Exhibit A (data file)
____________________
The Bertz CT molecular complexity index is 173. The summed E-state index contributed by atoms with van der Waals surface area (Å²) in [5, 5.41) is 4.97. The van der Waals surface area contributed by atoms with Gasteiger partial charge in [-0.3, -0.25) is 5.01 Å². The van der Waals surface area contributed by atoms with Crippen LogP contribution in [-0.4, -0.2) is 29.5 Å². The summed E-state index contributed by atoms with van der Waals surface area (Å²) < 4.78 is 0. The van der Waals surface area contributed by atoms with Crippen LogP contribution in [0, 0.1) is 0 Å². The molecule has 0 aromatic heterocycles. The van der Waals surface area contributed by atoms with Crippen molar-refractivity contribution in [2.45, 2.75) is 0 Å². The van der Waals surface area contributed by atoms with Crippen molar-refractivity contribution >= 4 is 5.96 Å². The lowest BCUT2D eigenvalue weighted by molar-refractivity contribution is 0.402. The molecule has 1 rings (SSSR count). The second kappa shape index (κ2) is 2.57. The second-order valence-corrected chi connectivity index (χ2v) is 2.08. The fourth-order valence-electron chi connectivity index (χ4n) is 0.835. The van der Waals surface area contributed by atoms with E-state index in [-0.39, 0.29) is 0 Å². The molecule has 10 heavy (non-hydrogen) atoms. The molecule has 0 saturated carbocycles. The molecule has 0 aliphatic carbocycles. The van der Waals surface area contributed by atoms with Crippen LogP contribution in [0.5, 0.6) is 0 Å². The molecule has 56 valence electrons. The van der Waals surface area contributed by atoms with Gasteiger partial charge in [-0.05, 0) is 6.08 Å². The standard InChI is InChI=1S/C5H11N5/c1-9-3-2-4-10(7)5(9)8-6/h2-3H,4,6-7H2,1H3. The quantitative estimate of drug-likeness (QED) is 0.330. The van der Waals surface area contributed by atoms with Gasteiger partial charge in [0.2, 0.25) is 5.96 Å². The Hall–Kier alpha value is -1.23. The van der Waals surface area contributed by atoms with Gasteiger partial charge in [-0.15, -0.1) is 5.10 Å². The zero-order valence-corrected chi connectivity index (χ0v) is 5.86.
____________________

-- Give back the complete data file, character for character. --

The Bertz CT molecular complexity index is 173. The summed E-state index contributed by atoms with van der Waals surface area (Å²) in [5, 5.41) is 4.97. The van der Waals surface area contributed by atoms with Gasteiger partial charge in [-0.3, -0.25) is 5.01 Å². The van der Waals surface area contributed by atoms with Crippen LogP contribution in [-0.4, -0.2) is 29.5 Å². The summed E-state index contributed by atoms with van der Waals surface area (Å²) < 4.78 is 0. The van der Waals surface area contributed by atoms with Crippen LogP contribution in [0, 0.1) is 0 Å². The molecule has 0 aromatic heterocycles. The van der Waals surface area contributed by atoms with Crippen molar-refractivity contribution in [2.45, 2.75) is 0 Å². The van der Waals surface area contributed by atoms with Crippen molar-refractivity contribution >= 4 is 5.96 Å². The lowest BCUT2D eigenvalue weighted by molar-refractivity contribution is 0.402. The molecule has 1 rings (SSSR count). The second kappa shape index (κ2) is 2.57. The second-order valence-corrected chi connectivity index (χ2v) is 2.08. The fourth-order valence-electron chi connectivity index (χ4n) is 0.835. The van der Waals surface area contributed by atoms with E-state index in [-0.39, 0.29) is 0 Å². The molecule has 10 heavy (non-hydrogen) atoms. The molecule has 0 saturated carbocycles. The molecule has 0 aliphatic carbocycles. The van der Waals surface area contributed by atoms with Crippen LogP contribution in [0.5, 0.6) is 0 Å². The molecule has 56 valence electrons. The van der Waals surface area contributed by atoms with Gasteiger partial charge in [-0.05, 0) is 6.08 Å². The standard InChI is InChI=1S/C5H11N5/c1-9-3-2-4-10(7)5(9)8-6/h2-3H,4,6-7H2,1H3. The quantitative estimate of drug-likeness (QED) is 0.330. The van der Waals surface area contributed by atoms with Gasteiger partial charge in [0.2, 0.25) is 5.96 Å². The Hall–Kier alpha value is -1.23. The van der Waals surface area contributed by atoms with Gasteiger partial charge in [-0.15, -0.1) is 5.10 Å². The zero-order valence-corrected chi connectivity index (χ0v) is 5.86.